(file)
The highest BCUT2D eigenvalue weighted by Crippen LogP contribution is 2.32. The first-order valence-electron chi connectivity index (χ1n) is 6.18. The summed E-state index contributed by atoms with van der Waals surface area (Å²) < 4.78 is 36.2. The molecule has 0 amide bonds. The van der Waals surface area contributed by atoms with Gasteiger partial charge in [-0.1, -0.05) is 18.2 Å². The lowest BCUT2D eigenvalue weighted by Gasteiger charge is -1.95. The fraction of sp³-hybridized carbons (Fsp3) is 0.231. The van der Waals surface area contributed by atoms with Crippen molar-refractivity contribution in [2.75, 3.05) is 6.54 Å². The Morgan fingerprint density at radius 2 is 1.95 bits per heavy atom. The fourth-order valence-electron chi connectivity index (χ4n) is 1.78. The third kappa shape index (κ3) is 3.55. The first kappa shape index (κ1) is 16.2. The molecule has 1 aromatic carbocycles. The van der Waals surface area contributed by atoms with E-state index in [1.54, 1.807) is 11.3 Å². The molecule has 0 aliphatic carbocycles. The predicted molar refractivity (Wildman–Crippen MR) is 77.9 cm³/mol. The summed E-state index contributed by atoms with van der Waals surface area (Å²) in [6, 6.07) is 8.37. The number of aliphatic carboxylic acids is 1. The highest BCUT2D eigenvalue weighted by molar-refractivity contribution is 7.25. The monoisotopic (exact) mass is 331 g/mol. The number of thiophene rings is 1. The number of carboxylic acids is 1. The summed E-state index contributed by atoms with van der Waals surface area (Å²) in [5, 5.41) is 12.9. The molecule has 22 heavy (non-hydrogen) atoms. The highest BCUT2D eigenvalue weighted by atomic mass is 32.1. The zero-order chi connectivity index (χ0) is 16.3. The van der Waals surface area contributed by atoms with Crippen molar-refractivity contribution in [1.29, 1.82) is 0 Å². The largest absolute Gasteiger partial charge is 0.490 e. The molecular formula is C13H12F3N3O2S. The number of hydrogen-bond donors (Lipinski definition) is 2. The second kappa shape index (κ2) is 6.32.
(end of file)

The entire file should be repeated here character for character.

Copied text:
The highest BCUT2D eigenvalue weighted by Crippen LogP contribution is 2.32. The first-order valence-electron chi connectivity index (χ1n) is 6.18. The summed E-state index contributed by atoms with van der Waals surface area (Å²) < 4.78 is 36.2. The molecule has 0 amide bonds. The van der Waals surface area contributed by atoms with Gasteiger partial charge in [-0.1, -0.05) is 18.2 Å². The lowest BCUT2D eigenvalue weighted by Gasteiger charge is -1.95. The fraction of sp³-hybridized carbons (Fsp3) is 0.231. The van der Waals surface area contributed by atoms with Crippen molar-refractivity contribution in [2.75, 3.05) is 6.54 Å². The Morgan fingerprint density at radius 2 is 1.95 bits per heavy atom. The fourth-order valence-electron chi connectivity index (χ4n) is 1.78. The third kappa shape index (κ3) is 3.55. The first kappa shape index (κ1) is 16.2. The molecule has 1 aromatic carbocycles. The van der Waals surface area contributed by atoms with E-state index in [1.54, 1.807) is 11.3 Å². The molecule has 0 aliphatic carbocycles. The predicted molar refractivity (Wildman–Crippen MR) is 77.9 cm³/mol. The summed E-state index contributed by atoms with van der Waals surface area (Å²) in [6, 6.07) is 8.37. The number of aliphatic carboxylic acids is 1. The highest BCUT2D eigenvalue weighted by molar-refractivity contribution is 7.25. The monoisotopic (exact) mass is 331 g/mol. The number of thiophene rings is 1. The number of carboxylic acids is 1. The summed E-state index contributed by atoms with van der Waals surface area (Å²) in [5, 5.41) is 12.9. The molecule has 22 heavy (non-hydrogen) atoms. The highest BCUT2D eigenvalue weighted by atomic mass is 32.1. The zero-order chi connectivity index (χ0) is 16.3. The van der Waals surface area contributed by atoms with Crippen molar-refractivity contribution in [1.29, 1.82) is 0 Å². The largest absolute Gasteiger partial charge is 0.490 e. The molecular formula is C13H12F3N3O2S. The number of hydrogen-bond donors (Lipinski definition) is 2. The second kappa shape index (κ2) is 6.32.